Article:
(“Leave off your works, bride...”)

By Rabindranath Tagore 1861–1941 Rabindranath Tagore

Leave off your works, bride. Listen, the guest has come.
Do you hear, he is gently shaking the fastening chain of the door?
Let not your anklets be loud, and your steps be too hurried to meet him.
Leave off your works, bride, the guest has come, in the evening.

No, it is not the wind, bride. Do not be frightened.
It is the full-moon night of April, shadows are pale in the court-yard, the sky overhead is bright.
Draw your veil over your face if you must, take the lamp from your room if you fear.
No, it is not the wind, bride; do not be frightened.         

Have no word with him if you are shy, stand aside by the door when you meet him.
If he asks you questions, lower your eyes in silence, if you wish.
Do not let your bracelets jingle, when, lamp in hand, you lead him in.
Have no word with him if you are shy.

Have you not finished your works yet, bride? Listen, the guest has come.            
Have you not lit the lamp in the cowshed?
Have you not got ready the offering basket for the evening service?
Have you not put the auspicious red mark at the parting of your hair, and done your toilet for the night?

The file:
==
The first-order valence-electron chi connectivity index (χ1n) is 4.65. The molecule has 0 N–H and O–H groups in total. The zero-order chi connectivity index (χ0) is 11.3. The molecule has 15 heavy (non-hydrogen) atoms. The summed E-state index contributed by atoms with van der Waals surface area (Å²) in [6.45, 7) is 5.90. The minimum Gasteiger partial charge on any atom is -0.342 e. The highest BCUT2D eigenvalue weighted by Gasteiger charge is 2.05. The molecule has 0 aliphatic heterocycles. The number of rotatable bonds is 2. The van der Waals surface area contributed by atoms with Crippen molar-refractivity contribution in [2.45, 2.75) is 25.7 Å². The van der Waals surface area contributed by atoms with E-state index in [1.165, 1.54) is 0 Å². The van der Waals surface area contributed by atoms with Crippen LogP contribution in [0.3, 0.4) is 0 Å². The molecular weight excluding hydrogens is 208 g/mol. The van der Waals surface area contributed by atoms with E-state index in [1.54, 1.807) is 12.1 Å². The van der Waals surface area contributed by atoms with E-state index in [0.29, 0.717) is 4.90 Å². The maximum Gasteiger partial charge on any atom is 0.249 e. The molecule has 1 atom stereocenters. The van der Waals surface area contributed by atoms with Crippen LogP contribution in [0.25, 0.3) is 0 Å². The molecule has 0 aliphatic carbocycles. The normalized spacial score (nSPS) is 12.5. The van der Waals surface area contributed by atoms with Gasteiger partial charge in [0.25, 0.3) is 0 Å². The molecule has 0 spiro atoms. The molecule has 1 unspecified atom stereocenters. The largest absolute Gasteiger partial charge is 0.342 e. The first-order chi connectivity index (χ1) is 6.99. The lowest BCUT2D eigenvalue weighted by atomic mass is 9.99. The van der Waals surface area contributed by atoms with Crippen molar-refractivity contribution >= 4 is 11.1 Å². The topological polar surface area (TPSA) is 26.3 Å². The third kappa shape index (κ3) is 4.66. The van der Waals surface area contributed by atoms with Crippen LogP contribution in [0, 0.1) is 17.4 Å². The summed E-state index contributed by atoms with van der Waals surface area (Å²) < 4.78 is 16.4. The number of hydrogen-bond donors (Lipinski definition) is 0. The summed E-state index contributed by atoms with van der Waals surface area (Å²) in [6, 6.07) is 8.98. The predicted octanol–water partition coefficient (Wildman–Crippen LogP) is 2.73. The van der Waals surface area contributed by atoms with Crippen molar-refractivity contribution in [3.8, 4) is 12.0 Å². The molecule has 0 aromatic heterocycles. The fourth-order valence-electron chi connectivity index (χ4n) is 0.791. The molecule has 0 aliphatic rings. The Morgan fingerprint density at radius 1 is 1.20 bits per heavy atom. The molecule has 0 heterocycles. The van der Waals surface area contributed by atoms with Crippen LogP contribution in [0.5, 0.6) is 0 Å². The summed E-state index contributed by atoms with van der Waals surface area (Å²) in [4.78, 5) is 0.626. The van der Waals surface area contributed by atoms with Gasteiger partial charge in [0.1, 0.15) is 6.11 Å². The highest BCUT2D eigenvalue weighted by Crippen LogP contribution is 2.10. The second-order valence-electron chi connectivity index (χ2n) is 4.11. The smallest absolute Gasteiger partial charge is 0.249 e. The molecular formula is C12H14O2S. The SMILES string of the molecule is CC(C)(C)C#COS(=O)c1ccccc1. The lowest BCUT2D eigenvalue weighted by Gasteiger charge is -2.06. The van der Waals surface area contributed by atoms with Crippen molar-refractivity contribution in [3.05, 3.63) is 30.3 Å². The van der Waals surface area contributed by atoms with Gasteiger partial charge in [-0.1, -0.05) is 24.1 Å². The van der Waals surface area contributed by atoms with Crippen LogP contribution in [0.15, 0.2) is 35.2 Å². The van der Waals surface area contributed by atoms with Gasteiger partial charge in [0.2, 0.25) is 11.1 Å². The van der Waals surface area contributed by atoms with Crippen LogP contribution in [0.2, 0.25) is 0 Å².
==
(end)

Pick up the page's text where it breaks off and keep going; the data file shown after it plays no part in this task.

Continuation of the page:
O bride, do you hear, the guest has come?
         Have you not finished your works yet?

Source: Poetry (June 1913).


This poem originally appeared in the June 1913 issue of Poetry magazine

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June 1913
 Rabindranath  Tagore


A native of Calcutta, India, who wrote in Bengali and often translated his own work into English, Rabindranath Tagore won the Nobel Prize for Literature in 1913 — the first Asian to receive the honor. He wrote poetry, fiction, drama, essays, and songs; promoted reforms in education, aesthetics and religion; and in his late sixties he even turned to the visual arts, producing 2,500 paintings and drawings before his death.

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SUBJECT Marriage & Companionship, Home Life, Relationships, Living


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